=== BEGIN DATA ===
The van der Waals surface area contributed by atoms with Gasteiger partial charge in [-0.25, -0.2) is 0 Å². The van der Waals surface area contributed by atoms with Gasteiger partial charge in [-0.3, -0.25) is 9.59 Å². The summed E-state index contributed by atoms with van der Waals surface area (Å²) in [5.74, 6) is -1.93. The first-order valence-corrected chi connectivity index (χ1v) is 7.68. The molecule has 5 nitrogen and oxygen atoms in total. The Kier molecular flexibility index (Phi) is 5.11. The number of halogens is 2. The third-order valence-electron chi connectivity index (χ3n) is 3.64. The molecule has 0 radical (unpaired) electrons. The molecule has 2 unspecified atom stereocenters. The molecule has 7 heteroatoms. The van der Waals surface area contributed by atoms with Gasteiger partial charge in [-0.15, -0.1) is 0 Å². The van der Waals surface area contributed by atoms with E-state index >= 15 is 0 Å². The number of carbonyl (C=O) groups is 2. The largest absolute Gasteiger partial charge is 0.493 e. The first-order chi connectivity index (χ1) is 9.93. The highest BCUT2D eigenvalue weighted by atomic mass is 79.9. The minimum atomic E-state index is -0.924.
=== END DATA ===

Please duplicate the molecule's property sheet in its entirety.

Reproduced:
The van der Waals surface area contributed by atoms with Gasteiger partial charge in [-0.25, -0.2) is 0 Å². The van der Waals surface area contributed by atoms with Gasteiger partial charge in [-0.3, -0.25) is 9.59 Å². The summed E-state index contributed by atoms with van der Waals surface area (Å²) in [5.74, 6) is -1.93. The first-order valence-corrected chi connectivity index (χ1v) is 7.68. The molecule has 5 nitrogen and oxygen atoms in total. The Kier molecular flexibility index (Phi) is 5.11. The number of halogens is 2. The third-order valence-electron chi connectivity index (χ3n) is 3.64. The molecule has 0 radical (unpaired) electrons. The molecule has 2 unspecified atom stereocenters. The molecule has 7 heteroatoms. The van der Waals surface area contributed by atoms with Gasteiger partial charge in [-0.15, -0.1) is 0 Å². The van der Waals surface area contributed by atoms with E-state index >= 15 is 0 Å². The number of carbonyl (C=O) groups is 2. The largest absolute Gasteiger partial charge is 0.493 e. The first-order chi connectivity index (χ1) is 9.93. The highest BCUT2D eigenvalue weighted by atomic mass is 79.9. The minimum atomic E-state index is -0.924.